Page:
2015 Logan Film Festival Recap, Award Winners

Ttitle-imagehe 2015 Logan Film Festival (LFF) event featured 32 films from both across the world and local sources, holding a total of 26 events over the two day period. Partnering with multiple local businesses on the downtown block where the Caine Lyric, Utah, Eccles, and Dansante theatres preside, musicians and education based panels heightened the 2015 program and atmosphere. The festivities brought in Cache Valley locals, travelers from Utah and abroad, Utah State University and surrounding high school students, locals music fans, and filmmakers who accompanied their exhibitions and participated in Q&A’s following the screenings. The Saturday feature documentary “Prophet’s Prey” set a festival record audience for LFF’s 4 years running, and is now playing on the Showtime premium channel. The organization saw a significant improvement in attendance numbers per event this season and an  increase in attendees overall.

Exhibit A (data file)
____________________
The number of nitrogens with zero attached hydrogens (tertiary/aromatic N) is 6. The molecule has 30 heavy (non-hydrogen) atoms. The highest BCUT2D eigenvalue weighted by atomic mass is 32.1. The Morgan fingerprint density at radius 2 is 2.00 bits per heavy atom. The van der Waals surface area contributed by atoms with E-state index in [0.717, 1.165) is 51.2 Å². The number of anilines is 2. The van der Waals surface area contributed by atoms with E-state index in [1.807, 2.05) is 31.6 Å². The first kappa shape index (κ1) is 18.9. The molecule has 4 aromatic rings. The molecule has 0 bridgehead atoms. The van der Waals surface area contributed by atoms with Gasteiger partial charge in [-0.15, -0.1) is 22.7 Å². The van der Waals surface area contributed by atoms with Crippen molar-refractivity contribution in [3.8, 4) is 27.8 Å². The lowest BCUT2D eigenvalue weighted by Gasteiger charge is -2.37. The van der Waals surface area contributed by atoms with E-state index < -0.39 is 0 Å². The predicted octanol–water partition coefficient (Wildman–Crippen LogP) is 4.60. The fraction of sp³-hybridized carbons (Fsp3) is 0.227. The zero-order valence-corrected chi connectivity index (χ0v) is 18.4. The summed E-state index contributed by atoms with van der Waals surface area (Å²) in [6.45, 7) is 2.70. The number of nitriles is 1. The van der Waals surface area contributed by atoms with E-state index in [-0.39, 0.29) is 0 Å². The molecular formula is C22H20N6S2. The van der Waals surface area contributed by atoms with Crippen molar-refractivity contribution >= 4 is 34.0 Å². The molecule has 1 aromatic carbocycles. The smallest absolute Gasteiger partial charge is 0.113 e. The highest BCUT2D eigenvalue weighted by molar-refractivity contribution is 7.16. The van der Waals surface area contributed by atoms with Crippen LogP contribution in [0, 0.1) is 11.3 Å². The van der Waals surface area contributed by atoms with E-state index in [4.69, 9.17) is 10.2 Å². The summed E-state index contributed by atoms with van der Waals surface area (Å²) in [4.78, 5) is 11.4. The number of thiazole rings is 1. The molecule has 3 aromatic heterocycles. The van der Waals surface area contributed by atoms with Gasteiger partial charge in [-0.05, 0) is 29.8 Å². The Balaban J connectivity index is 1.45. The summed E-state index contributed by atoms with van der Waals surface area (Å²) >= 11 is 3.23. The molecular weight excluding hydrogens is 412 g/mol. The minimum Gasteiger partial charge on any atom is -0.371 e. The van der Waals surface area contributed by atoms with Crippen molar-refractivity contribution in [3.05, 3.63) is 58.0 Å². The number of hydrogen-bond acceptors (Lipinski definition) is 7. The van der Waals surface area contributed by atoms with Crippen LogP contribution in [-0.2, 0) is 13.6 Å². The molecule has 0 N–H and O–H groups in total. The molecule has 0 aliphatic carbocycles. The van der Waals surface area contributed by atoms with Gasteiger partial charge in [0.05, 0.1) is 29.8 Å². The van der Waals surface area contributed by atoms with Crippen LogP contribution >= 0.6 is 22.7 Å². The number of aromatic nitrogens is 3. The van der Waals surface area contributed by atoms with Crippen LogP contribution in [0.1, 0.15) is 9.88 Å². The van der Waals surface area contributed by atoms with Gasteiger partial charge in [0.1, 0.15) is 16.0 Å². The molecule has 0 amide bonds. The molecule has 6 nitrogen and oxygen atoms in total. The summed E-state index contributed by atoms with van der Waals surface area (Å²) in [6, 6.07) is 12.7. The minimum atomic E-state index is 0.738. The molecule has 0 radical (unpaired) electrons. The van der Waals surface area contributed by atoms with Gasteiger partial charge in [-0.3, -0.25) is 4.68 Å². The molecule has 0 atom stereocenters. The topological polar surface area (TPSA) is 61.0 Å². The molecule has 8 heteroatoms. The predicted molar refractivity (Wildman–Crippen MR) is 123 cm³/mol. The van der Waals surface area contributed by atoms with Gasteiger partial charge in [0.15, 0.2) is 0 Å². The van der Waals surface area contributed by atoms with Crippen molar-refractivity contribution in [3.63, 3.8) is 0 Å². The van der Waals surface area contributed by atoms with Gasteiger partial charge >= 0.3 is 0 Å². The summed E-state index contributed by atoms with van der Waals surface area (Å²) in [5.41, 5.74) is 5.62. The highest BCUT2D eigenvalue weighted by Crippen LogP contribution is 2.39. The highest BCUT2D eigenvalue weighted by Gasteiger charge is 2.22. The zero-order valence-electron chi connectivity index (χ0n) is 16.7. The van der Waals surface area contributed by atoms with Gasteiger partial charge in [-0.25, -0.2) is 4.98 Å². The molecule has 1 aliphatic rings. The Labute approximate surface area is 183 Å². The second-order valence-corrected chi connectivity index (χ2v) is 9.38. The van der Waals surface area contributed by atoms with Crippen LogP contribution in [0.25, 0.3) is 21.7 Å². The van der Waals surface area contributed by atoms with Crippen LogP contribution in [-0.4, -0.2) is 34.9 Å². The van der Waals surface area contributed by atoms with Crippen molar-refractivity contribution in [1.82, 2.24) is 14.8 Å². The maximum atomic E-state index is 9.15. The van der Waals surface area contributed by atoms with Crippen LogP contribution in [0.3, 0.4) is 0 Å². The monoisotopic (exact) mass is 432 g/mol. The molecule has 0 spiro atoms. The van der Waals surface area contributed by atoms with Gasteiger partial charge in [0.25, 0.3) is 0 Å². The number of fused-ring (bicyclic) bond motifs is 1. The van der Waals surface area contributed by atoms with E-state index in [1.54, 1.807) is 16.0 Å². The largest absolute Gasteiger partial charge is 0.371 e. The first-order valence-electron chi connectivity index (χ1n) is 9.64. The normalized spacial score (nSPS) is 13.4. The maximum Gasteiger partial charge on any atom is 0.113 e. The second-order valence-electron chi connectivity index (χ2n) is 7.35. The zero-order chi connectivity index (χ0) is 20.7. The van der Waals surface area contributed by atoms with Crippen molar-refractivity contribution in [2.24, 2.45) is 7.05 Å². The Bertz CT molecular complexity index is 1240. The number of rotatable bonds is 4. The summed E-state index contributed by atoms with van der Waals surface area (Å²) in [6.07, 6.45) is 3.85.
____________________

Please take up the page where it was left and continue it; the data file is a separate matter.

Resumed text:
The jury-based winning films of the event were awarded during the festival’s Saturday social held at The Factory Pizzeria. Here is a recap:

 

The Best of Festival award, receiving highest marks in all areas by the jury, went to In Football We Trust.

 

In Football We Trust captures a snapshot in time amid the rise of the Pacific Islander presence in the NFL. Presenting a new take on the American immigrant story, this feature length documentary transports viewers deep inside the tightly-knit Polynesian community in Salt Lake City, Utah. With unprecedented access and shot over a four-year time period, the film intimately portrays four young Polynesian men striving to overcome gang violence and near poverty through American football. Viewed as the “salvation” for their families, these young players reveal the culture clash they experience as they transform out of their adolescence and into the high stakes world of collegiate recruiting and rigors of societal expectations.